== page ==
* "For the initial model, the significant variable TRANS is only significantly correlated with SUBNO. SUBCTY is correlated with NI, with SUBNO, and with FSALEPER. NI, however, is significantly correlated with: (1) DOMVIN; (2) METH1; and (3) METH3. In the reduced model, these intercorrelations with NI are not an area for concern...." Karen S. Cravens & Winston T. Shearon, Jr., "An Outcome-Based Assessment of International Transfer Pricing Policy," 31 Int'l J. Accounting 419, 436 (1996) (parentheticals omitted).

* "SLIP, like VALP and ECC, is a defeasible constraint that is obeyed by all the types of head-nexus phrase considered thus far. It guarantees that (except in SLASH-binding contexts that we turn to in a moment) the SLASH value of a phrase is the SLASH value of its head-daughter." Ivan A. Sag, "English Relative Clause Constructions," 33 J. Linguistics 431, 446 (1997).

And so it goes throughout each article.

    In naming something new, one's task is sometimes hopeless: the choice is clear between ALI-ABA CLE Review and American Law Institute-American Bar Association Continuing Legal Education Review, but one cannot choose either enthusiastically. Both sponsors must have their due (in part so that they can have their dues), and the acronyms might gradually become familiar to readers. But they aren't ideal because they give bad first impressions.

    Remember that effective communication takes two—the writer and the reader. Arthur Quiller-Couch reminded writers never to forget the audience:

[T]he obligation of courtesy rests first with the author, who invites the seance, and commonly charges for it. What follows, but that in speaking or writing we have an obligation to put ourselves into the hearer's or reader's place? It is his comfort, his convenience, we have to consult. To express ourselves is a very small part of the business: very small and unimportant as compared with impressing ourselves: the aim of the whole process being to persuade.
Quiller-Couch, On the Art of Writing
291-92 (2d ed. 1943).

Abbreviations are often conveniences for writers but inconveniences for readers. Whenever that is so, they should vanish.

abdomen is most commonly pronounced de-mean/, though some people continue to the old-fashioned/ab-doh-men/.

aberrant, adj.; aberrational; aberrative. These terms appear in order of descending frequency. Aberrant/a-be-rent/ = deviating from behavioral or social norms. Aberrational /a-be-ray-she-nel/ = of or pertaining to an aberration. Aberrative /e-ber-e-tiv/ = tending toward aberration.

aberration; aberrance; aberrancy; aberrant, n. Aberrant, almost always used reference to persons, means "a deviant; deviating from an established norm." ITL [Aberration which is not limited to persons, means (1) "a deviation or departure from what is normal or correct"; or (2) "a mental derangement Aberrance and aberrancy are NEEDLESS VARIANTS of aberration.

abettor; abetter. In both AmE and BrE abettor is the more usual spelling. See -ER (A). Cf. bettor.

abide. A. General Senses.] BLD Abide = (1) to stay <the right of entering and abiding in state in the Union>; (2) to tolerate, withstand <we won't abide that type of misconduct> to obey (construed with by) <we abided by rules>; (4) to await <our decision must a the outcome of this struggle>; or (5) to form or execute (in reference to court orders or judgments) <the lower courts must a the judgments of the Supreme Court>.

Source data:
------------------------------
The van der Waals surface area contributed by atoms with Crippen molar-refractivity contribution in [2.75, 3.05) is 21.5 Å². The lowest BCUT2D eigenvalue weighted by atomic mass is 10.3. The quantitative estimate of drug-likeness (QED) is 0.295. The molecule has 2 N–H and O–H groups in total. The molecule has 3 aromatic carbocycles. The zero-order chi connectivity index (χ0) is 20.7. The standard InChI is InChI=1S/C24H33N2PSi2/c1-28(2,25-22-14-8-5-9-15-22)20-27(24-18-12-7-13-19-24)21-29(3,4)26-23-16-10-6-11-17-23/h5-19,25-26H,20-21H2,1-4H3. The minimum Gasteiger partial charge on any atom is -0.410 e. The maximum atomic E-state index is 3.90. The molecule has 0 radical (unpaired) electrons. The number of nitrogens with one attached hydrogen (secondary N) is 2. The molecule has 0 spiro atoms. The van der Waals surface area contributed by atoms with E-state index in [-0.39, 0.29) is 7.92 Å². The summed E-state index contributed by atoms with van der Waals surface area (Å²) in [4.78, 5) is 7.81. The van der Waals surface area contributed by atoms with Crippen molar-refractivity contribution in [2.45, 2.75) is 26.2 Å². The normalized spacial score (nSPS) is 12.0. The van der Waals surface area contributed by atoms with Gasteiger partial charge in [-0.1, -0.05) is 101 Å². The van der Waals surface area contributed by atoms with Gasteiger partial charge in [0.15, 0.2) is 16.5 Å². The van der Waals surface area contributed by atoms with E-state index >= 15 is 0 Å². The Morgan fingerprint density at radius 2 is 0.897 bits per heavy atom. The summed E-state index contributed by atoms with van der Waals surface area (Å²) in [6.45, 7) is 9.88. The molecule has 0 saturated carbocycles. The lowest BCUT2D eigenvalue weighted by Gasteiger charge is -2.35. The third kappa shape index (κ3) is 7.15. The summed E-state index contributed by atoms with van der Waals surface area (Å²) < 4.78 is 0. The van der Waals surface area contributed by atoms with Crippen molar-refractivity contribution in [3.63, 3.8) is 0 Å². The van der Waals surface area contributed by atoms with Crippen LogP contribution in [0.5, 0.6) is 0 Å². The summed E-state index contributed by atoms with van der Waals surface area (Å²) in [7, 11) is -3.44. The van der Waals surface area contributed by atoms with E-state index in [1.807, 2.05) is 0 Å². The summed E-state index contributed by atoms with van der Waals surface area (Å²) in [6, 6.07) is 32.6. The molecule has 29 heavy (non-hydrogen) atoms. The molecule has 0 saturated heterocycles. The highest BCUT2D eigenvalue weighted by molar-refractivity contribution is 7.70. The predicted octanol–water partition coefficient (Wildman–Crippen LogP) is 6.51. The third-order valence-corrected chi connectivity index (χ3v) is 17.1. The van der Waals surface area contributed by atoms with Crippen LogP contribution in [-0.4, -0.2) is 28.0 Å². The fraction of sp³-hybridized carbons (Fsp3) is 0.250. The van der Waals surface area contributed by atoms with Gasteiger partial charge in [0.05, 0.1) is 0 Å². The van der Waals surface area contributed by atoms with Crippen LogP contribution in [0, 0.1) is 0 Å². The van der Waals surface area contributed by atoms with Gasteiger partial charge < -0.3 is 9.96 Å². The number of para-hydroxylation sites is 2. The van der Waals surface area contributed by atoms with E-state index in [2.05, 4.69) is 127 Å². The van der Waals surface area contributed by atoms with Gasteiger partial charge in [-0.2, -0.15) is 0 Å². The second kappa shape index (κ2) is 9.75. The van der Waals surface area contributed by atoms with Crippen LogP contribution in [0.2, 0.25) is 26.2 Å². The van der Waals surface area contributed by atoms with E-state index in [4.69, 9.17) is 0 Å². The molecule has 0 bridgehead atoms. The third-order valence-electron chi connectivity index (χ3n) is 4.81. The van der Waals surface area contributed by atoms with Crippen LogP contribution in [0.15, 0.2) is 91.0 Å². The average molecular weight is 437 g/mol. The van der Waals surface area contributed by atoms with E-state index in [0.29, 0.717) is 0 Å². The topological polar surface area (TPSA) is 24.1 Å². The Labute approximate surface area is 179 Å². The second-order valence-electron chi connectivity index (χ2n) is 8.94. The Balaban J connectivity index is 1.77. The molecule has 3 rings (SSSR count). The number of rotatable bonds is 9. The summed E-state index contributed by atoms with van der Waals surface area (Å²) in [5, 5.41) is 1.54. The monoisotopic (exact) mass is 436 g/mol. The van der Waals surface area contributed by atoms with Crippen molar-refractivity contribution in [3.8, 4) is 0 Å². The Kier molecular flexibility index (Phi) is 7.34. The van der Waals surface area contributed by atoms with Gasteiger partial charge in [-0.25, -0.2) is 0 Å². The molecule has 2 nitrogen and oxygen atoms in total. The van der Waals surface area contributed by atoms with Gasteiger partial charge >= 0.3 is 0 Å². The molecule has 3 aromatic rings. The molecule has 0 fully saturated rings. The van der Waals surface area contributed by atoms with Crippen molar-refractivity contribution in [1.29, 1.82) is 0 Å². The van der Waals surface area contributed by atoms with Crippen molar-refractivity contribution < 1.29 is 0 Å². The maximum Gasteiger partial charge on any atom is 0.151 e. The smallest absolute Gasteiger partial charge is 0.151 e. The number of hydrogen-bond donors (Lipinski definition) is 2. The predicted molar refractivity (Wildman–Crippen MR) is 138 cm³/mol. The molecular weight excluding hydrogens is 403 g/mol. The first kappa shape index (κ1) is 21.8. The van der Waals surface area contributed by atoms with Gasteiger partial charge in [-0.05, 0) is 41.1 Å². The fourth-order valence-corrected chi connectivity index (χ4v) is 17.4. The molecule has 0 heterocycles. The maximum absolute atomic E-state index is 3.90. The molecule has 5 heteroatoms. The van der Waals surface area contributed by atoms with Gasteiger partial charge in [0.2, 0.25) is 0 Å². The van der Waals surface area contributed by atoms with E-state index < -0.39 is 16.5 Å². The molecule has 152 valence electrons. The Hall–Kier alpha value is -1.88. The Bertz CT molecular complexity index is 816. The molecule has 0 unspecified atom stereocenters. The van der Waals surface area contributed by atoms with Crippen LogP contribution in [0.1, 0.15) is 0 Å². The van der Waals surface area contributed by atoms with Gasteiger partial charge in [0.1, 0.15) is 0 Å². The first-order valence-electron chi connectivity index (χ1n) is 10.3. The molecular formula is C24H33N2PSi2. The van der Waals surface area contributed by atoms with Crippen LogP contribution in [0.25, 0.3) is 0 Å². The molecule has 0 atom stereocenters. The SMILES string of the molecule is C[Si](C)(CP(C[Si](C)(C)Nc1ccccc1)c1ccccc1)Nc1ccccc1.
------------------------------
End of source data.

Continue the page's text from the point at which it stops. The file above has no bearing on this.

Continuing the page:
B. Past-Tense and Past-Participial Forms. In two senses ("await" and "execute"). abided is the preferred past tense and participle. In the archaic sense "to stay, dwell," abode is the preferred past tense, either abode or abided is the past participle. For most ordinary purposes, abided serves well without seeming stilted.

ability; capacity. The traditional distinction is that while ability is qualitative, ITL [capacity] ITL is quantitative. Hence, ability refers to a person's power of body or mind < writer of great a ability>; capacity, meaning literally "roomy, spacious," refers figuratively to a person's physical or mental power to receive <her memory has an extraordinary capacity for details>

    For the distinction between capacity and capability see capacity.

abjection; abjectness. The subtle difference between these two is that abjection refers to the condition, abjectness to the state of mind. E.g.: "How does one feel to return to Germany or Austria and see the high standard of living in these countries while remembering the absolute abjection experienced by the victims?" Elliot Welles, "A Painful, Vital Memory," Plain Dealer (Cleveland), 3 Feb. 1995, at 11B./"Hair intact, she would constantly call attention to her classmates' abjectness, perhaps inspiring some male cadet to challenge the headshaving rule on the grounds that it's sexually discriminatory." Ellen Willis, "Ellen Willis," Village Voice, 13 Sept. 1994, at 8. As it happens, the two words occur about equally often.

abjure; adjure. A. Senses Distinguished. Abjure may mean either (1) "to renounce" <Germany abjured the use of force>, or (2) "to avoid" <her evaluation abjured excessive praise>. In bygone days, people were sometimes required to "abjure the realm," i.e., go abroad. Adjure means "to charge or entreat solemnly" <Reagan adjured the Soviets to join him in this noble goal>. See adjure.

    B. Cognate Forms. The noun forms are abjuration (or abjurement—now defunct) and adjuration. The adjectival forms end in -tory. The agent nouns are abjurer and adjurer.

-ABLE. A. Choice of -able or -ible. Many adjectives have competing forms ending in -able and -ible. Some of these have undergone DIFFERENTIATION in meaning; the less commonly used forms in some pairs are merely NEEDLESS VARIANTS of the predominant forms. The lists that follow contain the most troublesome words of this class.